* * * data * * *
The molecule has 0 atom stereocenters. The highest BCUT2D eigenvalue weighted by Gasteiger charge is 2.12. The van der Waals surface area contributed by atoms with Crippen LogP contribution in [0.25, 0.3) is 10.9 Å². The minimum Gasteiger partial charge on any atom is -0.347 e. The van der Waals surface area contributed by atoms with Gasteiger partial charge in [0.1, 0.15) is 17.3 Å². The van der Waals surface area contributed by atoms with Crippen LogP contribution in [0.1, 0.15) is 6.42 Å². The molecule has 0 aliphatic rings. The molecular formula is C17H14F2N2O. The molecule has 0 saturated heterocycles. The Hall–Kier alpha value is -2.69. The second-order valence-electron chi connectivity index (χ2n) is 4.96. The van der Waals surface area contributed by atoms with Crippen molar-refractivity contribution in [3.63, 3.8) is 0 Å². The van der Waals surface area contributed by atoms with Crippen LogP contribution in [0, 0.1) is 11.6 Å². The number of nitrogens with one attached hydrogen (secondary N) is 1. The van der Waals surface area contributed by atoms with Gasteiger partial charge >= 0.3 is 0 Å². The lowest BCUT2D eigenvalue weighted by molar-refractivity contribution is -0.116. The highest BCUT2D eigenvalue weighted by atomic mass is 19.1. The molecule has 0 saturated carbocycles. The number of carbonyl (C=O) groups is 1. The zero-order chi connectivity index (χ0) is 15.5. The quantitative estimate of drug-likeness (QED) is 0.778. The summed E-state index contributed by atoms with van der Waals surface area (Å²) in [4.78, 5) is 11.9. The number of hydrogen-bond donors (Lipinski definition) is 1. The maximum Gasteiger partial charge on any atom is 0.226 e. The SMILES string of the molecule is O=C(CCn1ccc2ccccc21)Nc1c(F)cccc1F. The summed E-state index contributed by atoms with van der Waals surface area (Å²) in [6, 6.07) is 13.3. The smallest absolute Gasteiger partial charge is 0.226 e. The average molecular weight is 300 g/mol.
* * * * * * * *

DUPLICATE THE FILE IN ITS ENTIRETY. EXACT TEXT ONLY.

The molecule has 0 atom stereocenters. The highest BCUT2D eigenvalue weighted by Gasteiger charge is 2.12. The van der Waals surface area contributed by atoms with Crippen LogP contribution in [0.25, 0.3) is 10.9 Å². The minimum Gasteiger partial charge on any atom is -0.347 e. The van der Waals surface area contributed by atoms with Gasteiger partial charge in [0.1, 0.15) is 17.3 Å². The van der Waals surface area contributed by atoms with Crippen LogP contribution in [0.1, 0.15) is 6.42 Å². The molecule has 0 aliphatic rings. The molecular formula is C17H14F2N2O. The molecule has 0 saturated heterocycles. The Hall–Kier alpha value is -2.69. The second-order valence-electron chi connectivity index (χ2n) is 4.96. The van der Waals surface area contributed by atoms with Crippen molar-refractivity contribution in [3.63, 3.8) is 0 Å². The van der Waals surface area contributed by atoms with Crippen LogP contribution in [0, 0.1) is 11.6 Å². The number of nitrogens with one attached hydrogen (secondary N) is 1. The van der Waals surface area contributed by atoms with Gasteiger partial charge >= 0.3 is 0 Å². The lowest BCUT2D eigenvalue weighted by molar-refractivity contribution is -0.116. The highest BCUT2D eigenvalue weighted by atomic mass is 19.1. The molecule has 0 saturated carbocycles. The number of carbonyl (C=O) groups is 1. The zero-order chi connectivity index (χ0) is 15.5. The quantitative estimate of drug-likeness (QED) is 0.778. The summed E-state index contributed by atoms with van der Waals surface area (Å²) in [4.78, 5) is 11.9. The number of hydrogen-bond donors (Lipinski definition) is 1. The maximum Gasteiger partial charge on any atom is 0.226 e. The SMILES string of the molecule is O=C(CCn1ccc2ccccc21)Nc1c(F)cccc1F. The summed E-state index contributed by atoms with van der Waals surface area (Å²) in [6, 6.07) is 13.3. The smallest absolute Gasteiger partial charge is 0.226 e. The average molecular weight is 300 g/mol.